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Helping All Students Achieve



By Nina Sears


He retired from teaching high school English in 1997, but Bill Hrdlicka of Hankinson, North Dakota, is back in the classroom full-time as an education support professional. For seven years he has worked as a paraeducator with special needs students in grades 7-12.

  He says it’s “rewarding to keep working with young people.

Their vitalilty continually makes me feel young.”

Hrdlicka found his second calling during a brief stint filling in for Hankinson Elementary School’s principal in the 2001-2002 school year. After taking one special education student under his wing, he decided to become a paraeducator. Now Hrdlicka spends his days tutoring students individually to strengthen reading, math, and study skills.

For the past several summers, Hrdlicka has attended state-sponsored workshops to increase his knowledge of autism, Asperger’s syndrome, and other neurological disorders.

“The children with more advanced issues, like autism, are some of the most difficult to work with,” he acknolwedges, “but they’re also the most rewarding.”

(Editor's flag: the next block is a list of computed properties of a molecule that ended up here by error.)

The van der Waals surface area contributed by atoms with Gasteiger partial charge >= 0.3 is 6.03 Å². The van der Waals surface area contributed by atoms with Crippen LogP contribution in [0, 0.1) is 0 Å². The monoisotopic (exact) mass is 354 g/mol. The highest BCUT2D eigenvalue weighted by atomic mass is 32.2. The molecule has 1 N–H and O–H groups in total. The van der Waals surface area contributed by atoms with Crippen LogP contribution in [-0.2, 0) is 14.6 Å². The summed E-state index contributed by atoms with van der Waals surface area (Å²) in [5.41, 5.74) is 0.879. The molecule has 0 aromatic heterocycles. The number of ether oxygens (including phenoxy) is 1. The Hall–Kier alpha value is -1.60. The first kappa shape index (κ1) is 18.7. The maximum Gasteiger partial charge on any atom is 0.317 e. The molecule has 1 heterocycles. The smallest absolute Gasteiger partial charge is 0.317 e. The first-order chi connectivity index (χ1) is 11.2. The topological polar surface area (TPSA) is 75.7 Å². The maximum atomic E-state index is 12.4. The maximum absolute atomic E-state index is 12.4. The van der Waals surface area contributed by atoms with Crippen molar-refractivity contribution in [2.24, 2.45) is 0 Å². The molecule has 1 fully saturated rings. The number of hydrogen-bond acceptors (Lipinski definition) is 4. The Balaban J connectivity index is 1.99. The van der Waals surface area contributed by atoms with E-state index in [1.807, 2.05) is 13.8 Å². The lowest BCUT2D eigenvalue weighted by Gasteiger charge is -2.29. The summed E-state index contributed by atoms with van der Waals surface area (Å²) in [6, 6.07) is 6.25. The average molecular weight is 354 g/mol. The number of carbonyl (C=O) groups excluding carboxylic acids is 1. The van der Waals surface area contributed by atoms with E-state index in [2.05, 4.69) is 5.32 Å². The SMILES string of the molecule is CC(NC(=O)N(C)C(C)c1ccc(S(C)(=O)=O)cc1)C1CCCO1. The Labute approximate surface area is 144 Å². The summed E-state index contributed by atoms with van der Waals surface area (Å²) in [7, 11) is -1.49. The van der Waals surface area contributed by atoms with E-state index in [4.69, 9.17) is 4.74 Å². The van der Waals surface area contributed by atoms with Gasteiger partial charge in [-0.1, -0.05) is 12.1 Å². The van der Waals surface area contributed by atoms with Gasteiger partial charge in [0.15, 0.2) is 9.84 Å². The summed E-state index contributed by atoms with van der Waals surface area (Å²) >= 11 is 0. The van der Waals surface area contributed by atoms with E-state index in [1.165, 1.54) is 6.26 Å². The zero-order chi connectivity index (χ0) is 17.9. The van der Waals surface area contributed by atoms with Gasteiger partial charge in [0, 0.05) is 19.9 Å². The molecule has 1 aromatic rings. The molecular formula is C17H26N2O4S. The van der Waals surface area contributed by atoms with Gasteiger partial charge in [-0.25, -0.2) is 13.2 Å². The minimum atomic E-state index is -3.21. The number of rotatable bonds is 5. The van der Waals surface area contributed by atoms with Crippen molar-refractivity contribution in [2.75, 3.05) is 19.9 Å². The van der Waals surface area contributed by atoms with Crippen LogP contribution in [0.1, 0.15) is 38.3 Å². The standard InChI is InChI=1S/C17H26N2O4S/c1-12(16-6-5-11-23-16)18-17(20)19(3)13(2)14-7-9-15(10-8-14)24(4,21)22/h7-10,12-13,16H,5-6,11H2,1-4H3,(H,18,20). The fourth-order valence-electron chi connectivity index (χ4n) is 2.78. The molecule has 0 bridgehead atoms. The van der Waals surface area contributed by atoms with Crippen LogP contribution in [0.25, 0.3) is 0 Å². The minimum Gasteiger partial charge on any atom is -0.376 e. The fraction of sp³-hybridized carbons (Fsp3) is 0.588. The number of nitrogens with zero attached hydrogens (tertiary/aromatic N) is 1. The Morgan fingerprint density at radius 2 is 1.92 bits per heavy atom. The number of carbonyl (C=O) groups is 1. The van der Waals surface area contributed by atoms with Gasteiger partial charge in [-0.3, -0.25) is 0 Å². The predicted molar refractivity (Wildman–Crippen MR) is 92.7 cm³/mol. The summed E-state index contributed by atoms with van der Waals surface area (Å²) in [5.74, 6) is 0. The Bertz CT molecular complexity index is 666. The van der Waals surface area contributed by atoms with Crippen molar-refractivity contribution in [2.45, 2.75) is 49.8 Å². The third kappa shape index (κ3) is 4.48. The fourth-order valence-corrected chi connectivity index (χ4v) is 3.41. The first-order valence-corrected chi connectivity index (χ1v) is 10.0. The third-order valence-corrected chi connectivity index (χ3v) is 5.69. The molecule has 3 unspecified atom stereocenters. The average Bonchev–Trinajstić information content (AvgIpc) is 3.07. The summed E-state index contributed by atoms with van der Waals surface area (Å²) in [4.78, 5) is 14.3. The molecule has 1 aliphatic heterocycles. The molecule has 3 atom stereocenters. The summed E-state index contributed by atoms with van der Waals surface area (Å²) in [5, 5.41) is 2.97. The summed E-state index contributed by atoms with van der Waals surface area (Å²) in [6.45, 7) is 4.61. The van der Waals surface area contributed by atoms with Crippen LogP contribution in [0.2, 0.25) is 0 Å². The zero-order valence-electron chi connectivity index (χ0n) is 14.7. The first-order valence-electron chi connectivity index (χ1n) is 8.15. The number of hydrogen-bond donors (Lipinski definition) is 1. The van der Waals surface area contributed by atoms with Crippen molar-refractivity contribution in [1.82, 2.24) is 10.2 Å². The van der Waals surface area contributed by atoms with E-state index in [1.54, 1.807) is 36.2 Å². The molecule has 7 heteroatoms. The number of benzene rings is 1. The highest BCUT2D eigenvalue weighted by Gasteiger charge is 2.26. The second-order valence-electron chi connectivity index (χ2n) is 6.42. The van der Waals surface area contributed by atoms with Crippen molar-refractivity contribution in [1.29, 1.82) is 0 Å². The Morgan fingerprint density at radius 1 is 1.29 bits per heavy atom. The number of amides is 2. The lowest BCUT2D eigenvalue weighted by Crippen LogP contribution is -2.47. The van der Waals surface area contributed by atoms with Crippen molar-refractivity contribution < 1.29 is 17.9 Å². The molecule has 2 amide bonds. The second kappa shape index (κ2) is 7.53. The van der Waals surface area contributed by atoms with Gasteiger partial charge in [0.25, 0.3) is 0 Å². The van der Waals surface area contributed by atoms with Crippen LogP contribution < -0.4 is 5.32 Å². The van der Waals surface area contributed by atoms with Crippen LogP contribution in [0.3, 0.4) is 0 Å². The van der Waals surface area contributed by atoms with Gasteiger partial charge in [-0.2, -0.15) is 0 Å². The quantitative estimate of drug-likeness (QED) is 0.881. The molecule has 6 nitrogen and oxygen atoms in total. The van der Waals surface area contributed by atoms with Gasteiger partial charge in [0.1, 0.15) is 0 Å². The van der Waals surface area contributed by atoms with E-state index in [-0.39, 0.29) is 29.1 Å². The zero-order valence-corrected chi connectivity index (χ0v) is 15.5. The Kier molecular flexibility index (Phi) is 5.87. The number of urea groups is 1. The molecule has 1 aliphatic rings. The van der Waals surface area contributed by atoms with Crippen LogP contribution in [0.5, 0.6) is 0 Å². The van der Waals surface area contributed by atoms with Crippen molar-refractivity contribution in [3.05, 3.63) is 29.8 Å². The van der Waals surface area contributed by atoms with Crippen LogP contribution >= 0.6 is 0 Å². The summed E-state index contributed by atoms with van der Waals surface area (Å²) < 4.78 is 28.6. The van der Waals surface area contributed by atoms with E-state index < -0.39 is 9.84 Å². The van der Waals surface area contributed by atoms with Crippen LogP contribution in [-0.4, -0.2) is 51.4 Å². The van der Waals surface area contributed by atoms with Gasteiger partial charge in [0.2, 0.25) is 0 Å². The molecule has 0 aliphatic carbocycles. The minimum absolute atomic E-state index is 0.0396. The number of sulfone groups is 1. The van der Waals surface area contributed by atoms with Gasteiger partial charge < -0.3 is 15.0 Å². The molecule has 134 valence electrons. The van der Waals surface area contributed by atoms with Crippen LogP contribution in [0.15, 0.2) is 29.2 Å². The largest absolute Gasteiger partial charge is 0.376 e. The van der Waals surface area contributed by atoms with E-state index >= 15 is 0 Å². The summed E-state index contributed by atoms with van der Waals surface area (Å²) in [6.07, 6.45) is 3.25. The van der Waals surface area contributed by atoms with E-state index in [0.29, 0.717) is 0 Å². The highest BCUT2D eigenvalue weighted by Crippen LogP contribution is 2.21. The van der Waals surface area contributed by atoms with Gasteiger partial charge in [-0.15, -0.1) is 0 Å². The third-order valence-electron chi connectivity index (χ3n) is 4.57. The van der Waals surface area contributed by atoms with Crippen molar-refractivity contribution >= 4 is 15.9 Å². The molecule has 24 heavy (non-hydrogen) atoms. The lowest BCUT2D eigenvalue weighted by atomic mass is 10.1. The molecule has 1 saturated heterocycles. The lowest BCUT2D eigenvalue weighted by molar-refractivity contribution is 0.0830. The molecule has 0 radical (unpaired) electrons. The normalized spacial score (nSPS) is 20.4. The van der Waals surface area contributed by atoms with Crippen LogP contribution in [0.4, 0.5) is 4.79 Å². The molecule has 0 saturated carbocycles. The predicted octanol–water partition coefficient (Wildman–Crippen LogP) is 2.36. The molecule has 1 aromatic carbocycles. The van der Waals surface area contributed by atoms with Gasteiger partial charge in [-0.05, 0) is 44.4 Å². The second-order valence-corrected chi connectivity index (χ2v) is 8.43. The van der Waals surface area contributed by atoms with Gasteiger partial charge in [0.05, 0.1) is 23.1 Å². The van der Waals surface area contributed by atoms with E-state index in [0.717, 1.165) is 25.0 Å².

One high school junior, who read at a fourth-grade level and struggled with public speaking, worked with Hrdlicka for two years on completing projects and homework more efficiently. Eventually, he was nearly at an eighth-grade reading level. The student was so touched he gave Hrdlicka a plaque and a note that read, “Thank you for giving me a life.”

“It chokes me up more than anything,” Hrdlicka says.

Hrdlicka, who has won multiple awards for community service, also runs a painting business, is vice president of the North Dakota Education Association-Retired, and coaches a summer basketball camp.

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27-May-09


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